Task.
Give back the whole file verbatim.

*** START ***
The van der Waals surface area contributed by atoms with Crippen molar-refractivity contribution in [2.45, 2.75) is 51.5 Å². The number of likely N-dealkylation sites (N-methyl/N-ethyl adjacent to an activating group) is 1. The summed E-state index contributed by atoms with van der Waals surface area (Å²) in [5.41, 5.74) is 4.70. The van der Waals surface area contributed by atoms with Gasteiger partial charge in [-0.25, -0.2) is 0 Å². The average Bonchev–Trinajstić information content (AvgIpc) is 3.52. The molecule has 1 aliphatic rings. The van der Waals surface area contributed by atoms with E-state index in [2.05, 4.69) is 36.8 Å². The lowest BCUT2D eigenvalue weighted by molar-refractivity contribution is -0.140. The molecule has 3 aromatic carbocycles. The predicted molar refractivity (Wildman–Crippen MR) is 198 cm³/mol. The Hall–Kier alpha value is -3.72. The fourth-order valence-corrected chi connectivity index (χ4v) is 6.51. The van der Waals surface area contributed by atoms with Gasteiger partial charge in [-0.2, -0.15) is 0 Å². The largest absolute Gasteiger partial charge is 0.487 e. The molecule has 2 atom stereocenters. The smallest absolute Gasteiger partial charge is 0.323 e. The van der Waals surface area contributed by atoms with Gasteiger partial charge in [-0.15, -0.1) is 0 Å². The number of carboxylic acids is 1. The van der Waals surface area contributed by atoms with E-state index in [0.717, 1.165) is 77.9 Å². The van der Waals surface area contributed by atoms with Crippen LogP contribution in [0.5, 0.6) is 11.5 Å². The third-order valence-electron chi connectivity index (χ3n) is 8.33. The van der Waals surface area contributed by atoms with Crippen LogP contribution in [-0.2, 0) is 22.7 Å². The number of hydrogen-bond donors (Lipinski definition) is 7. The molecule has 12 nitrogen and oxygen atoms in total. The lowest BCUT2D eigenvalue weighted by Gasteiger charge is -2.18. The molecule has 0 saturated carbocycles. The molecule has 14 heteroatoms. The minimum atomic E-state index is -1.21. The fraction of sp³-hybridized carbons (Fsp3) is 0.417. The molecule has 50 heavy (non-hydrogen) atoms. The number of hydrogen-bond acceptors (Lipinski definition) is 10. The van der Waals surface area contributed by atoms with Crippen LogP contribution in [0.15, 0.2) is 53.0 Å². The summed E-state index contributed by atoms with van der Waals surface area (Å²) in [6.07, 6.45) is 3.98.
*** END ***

The van der Waals surface area contributed by atoms with Crippen molar-refractivity contribution in [2.45, 2.75) is 51.5 Å². The number of likely N-dealkylation sites (N-methyl/N-ethyl adjacent to an activating group) is 1. The summed E-state index contributed by atoms with van der Waals surface area (Å²) in [5.41, 5.74) is 4.70. The van der Waals surface area contributed by atoms with Gasteiger partial charge in [-0.25, -0.2) is 0 Å². The average Bonchev–Trinajstić information content (AvgIpc) is 3.52. The molecule has 1 aliphatic rings. The van der Waals surface area contributed by atoms with E-state index in [2.05, 4.69) is 36.8 Å². The lowest BCUT2D eigenvalue weighted by molar-refractivity contribution is -0.140. The molecule has 3 aromatic carbocycles. The predicted molar refractivity (Wildman–Crippen MR) is 198 cm³/mol. The Hall–Kier alpha value is -3.72. The fourth-order valence-corrected chi connectivity index (χ4v) is 6.51. The van der Waals surface area contributed by atoms with Gasteiger partial charge in [-0.2, -0.15) is 0 Å². The largest absolute Gasteiger partial charge is 0.487 e. The molecule has 2 atom stereocenters. The smallest absolute Gasteiger partial charge is 0.323 e. The van der Waals surface area contributed by atoms with Gasteiger partial charge in [-0.15, -0.1) is 0 Å². The number of carboxylic acids is 1. The van der Waals surface area contributed by atoms with E-state index in [0.717, 1.165) is 77.9 Å². The van der Waals surface area contributed by atoms with Crippen LogP contribution in [0.5, 0.6) is 11.5 Å². The third-order valence-electron chi connectivity index (χ3n) is 8.33. The van der Waals surface area contributed by atoms with Crippen LogP contribution in [-0.2, 0) is 22.7 Å². The number of hydrogen-bond donors (Lipinski definition) is 7. The molecule has 12 nitrogen and oxygen atoms in total. The lowest BCUT2D eigenvalue weighted by Gasteiger charge is -2.18. The molecule has 0 saturated carbocycles. The molecule has 14 heteroatoms. The minimum atomic E-state index is -1.21. The fraction of sp³-hybridized carbons (Fsp3) is 0.417. The molecule has 50 heavy (non-hydrogen) atoms. The number of hydrogen-bond acceptors (Lipinski definition) is 10. The van der Waals surface area contributed by atoms with Crippen LogP contribution in [0.15, 0.2) is 53.0 Å². The summed E-state index contributed by atoms with van der Waals surface area (Å²) in [6.07, 6.45) is 3.98.